Shep Hyken

Smart shelves will add to the ability to properly stock, promote, price and more. This will go well beyond grocery stores into many other retail industries. Smart shelves will allow retailers to leverage data in ways we haven’t thought of yet. And, when AI (artificial intelligence) starts to interpret the data, it will be even more powerful. Get ready for the future. Actually, it’s already here!

James Tenser
In-store sensing and at-shelf performance management represent another case of an overnight innovation that has taken 20 years to emerge. The tech is evolving — getting more reliable and cheaper to build and deploy. But the practices that make it useful are lagging badly. Let’s face it — a likely reason why Kroger hasn’t rolled its electronic price tags across the landscape yet is probably because it hasn’t worked out how to get the payback, at scale. With 30,000 items per store and 2,400 stores, that’s like 70 million tags to buy, install, and maintain. Not to mention the store wireless networks, back-room servers and system integration. Utter reliability is paramount too, and confidence requires more than just a quick proof-of-concept. The creative use of these devices for shopper marketing is an art in its infancy. Progress may be hard, but I firmly believe electronic price tags are are definitely coming. They are already more widespread in Europe than in the U.S. The low-hanging benefits are rapid price changes and possibly some labor savings. From the perspective of inventory management, merely reporting on-shelf availability data to a management dashboard is not enough. Those OOS-sensing smart shelves must be intricately interwoven… Read more »
Ricardo Belmar

There is definite potential for both operational and shopper experience benefits to smart shelves. We’ve seen plenty of examples of operational benefits but still deployment is slow. I think this is more a factor of the back end systems needed to support the smart shelf not being ready yet. This is a larger problem for retailers who need to invest more in infrastructure (servers, network, etc.) to support these new applications.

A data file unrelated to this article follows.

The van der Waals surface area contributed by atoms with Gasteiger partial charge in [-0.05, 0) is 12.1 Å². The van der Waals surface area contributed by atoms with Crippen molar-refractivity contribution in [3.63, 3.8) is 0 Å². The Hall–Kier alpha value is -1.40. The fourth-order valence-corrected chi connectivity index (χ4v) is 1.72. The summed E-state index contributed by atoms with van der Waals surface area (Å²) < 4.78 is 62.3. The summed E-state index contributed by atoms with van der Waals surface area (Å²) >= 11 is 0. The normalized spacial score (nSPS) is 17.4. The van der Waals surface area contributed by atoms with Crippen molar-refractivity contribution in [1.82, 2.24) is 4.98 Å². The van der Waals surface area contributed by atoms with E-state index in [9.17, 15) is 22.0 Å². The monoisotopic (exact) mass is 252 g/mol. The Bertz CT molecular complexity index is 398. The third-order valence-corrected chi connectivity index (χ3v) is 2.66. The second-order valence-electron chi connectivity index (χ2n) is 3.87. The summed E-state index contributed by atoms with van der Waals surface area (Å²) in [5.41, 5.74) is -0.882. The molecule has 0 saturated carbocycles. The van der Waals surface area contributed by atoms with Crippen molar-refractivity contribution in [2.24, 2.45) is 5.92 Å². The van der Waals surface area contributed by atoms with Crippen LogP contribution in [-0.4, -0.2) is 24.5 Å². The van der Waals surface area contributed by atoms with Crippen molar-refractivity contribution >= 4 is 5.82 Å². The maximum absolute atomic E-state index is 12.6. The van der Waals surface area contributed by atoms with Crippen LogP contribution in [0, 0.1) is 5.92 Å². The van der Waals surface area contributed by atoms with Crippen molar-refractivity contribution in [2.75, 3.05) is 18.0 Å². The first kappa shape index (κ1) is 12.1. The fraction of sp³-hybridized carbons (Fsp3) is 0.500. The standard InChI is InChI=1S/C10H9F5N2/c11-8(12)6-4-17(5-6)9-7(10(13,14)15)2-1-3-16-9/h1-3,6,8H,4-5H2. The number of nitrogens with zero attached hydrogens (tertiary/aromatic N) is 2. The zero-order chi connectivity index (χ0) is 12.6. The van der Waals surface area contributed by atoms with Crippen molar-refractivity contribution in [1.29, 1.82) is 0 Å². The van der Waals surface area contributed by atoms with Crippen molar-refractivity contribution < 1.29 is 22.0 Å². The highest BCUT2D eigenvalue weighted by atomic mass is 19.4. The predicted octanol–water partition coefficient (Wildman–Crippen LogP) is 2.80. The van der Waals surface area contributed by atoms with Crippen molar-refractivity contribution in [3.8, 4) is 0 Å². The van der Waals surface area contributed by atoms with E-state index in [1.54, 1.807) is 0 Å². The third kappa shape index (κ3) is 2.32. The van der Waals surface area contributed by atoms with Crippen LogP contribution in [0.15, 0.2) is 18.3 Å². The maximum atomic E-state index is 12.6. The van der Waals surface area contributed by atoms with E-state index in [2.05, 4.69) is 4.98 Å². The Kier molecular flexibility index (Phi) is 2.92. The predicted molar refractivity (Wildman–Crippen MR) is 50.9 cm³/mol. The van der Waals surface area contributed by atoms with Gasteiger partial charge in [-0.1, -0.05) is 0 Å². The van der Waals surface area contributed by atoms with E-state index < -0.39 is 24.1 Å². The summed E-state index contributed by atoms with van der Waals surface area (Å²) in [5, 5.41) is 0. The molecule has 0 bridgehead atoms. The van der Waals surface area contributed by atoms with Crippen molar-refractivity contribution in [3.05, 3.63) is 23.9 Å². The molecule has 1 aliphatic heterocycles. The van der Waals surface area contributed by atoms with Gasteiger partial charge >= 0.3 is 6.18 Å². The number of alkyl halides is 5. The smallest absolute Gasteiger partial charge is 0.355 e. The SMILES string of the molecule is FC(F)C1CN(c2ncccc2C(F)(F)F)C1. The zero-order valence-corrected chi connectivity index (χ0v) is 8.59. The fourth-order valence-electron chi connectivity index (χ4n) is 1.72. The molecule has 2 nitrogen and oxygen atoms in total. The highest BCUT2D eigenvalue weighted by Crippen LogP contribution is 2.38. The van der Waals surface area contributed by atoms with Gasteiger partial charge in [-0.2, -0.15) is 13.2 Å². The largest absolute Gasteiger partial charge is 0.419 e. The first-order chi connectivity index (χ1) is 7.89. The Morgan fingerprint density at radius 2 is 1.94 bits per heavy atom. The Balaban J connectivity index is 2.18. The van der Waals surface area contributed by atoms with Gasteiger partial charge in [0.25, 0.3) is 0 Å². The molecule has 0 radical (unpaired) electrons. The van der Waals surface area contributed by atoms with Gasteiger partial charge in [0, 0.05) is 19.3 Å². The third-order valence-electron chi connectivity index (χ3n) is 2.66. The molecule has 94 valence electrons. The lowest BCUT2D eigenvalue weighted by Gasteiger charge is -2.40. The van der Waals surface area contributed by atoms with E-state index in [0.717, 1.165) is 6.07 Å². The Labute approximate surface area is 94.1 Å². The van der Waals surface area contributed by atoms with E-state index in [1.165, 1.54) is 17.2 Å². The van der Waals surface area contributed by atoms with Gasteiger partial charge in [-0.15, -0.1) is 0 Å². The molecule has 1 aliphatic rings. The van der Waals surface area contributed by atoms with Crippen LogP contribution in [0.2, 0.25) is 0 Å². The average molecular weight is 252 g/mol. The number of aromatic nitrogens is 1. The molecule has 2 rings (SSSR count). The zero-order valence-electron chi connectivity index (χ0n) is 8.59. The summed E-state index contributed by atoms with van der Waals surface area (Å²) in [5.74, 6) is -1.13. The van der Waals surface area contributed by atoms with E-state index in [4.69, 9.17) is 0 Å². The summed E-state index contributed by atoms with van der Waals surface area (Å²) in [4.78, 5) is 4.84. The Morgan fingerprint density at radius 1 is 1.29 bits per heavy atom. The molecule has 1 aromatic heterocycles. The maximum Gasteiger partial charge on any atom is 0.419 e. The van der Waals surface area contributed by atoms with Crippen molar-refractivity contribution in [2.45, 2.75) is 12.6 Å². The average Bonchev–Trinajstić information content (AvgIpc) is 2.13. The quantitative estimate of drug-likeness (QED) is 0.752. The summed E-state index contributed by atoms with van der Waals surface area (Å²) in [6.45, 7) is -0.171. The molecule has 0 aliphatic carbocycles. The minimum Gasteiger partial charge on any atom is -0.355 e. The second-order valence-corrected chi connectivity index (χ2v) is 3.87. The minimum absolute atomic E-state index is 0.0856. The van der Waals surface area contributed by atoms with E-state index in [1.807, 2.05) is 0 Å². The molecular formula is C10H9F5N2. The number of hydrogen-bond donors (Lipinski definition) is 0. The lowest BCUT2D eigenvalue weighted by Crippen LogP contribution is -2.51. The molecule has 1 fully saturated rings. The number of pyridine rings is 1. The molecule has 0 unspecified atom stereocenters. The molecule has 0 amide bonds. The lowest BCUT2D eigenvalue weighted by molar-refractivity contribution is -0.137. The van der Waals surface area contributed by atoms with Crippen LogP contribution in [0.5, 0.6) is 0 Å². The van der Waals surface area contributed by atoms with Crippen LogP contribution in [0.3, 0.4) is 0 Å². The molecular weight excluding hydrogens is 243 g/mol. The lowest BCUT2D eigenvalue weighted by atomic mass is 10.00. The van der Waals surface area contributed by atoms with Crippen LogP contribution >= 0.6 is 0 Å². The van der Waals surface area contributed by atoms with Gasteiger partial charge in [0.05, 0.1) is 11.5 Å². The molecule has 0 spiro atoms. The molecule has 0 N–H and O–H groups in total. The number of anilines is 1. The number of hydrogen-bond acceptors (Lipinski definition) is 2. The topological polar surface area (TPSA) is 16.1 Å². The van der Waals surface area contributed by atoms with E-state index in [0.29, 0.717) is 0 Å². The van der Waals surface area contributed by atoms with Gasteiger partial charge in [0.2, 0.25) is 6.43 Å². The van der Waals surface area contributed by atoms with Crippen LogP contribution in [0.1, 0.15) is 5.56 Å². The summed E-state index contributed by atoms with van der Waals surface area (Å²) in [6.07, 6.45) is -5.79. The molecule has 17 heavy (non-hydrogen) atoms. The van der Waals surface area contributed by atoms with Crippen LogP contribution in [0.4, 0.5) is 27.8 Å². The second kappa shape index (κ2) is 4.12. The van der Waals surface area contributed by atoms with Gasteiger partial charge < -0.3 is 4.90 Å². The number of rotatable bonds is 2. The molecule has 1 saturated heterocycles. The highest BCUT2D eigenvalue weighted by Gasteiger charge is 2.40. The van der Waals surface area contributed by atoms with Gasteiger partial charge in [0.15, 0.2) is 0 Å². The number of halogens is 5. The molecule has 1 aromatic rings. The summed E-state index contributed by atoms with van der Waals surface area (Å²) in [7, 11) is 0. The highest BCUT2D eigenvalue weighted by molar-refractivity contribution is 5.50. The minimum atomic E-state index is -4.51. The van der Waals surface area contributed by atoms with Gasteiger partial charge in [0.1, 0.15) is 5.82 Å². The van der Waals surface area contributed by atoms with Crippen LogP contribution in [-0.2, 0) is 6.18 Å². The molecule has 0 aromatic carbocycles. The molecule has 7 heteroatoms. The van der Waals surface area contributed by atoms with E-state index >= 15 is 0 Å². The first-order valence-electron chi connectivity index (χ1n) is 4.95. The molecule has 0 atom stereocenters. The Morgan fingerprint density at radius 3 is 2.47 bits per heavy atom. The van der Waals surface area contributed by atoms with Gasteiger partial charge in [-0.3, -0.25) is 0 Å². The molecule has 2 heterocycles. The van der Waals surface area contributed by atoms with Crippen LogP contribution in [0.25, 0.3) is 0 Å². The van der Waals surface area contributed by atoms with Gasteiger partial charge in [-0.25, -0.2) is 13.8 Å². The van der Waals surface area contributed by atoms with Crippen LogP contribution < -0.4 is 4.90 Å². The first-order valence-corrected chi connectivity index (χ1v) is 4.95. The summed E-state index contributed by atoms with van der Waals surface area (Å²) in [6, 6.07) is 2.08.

With shoppers, it’s more of a behavioral issue. Even if you get the shopper to download your app to enable this experience, how likely are they to look at their mobile device every time at every shelf? There are some examples of this, but it’s a complex system to deploy and it’s been a slow process (look at GameStop for their beacon deployments/tests). Overall management and installation of these technologies are still fairly complex for most retailers to handle.

Oron Branitzky

Smart shelves is a bit vague terminology. I believe the most fundamental characteristic of smart shelves is the ability to have bi-directional communication with the shelf. Once you established this capability, the features can be added gradually. Out of stock is probably the immediate and most painful challenge, but planogram matching, digital pricing, click ‘n collect, shelf conversion rate are a few to follow.

Ken Morris
Smart shelf labels are definitely the way of the future and they make a lot of sense for products that have frequent price changes, like grocery. Digital shelf label technology has been around for 20 years and Kohl’s has been using digital shelf labels in its shoe department for more than 10 years. However, the technology is getting a lot better — brighter, high resolution signs and integration with mobile apps and location-based services. Changing prices is an extremely laborious process that cost retailers a lot of time and money. While there are a lot of great benefits of digital shelf labels, probably the biggest driver of ROI is the labor savings on changing prices. According to The Cincinnati Enquirer article, a typical Kroger store takes more than two weeks to completely re-price by hand with new tags. With smart shelf labels, a representative at the corporate office could change prices at its approximately 2,800 stores within a few seconds. Not only does this save labor costs, it enables the retailer to change prices dynamically based on supply, demand, weather, or other customer or environmental context. I believe the time has finally come for this technology as the hard savings… Read more »
"Despite the promise of technological advancements, the benefits are usually evolutionary, not revolutionary. "
"There is a long way to go but I think that smart shelves will be so embedded in retail that they will almost become invisible to us."
"This is a heck of a process on top of a routine trip which is notoriously quick."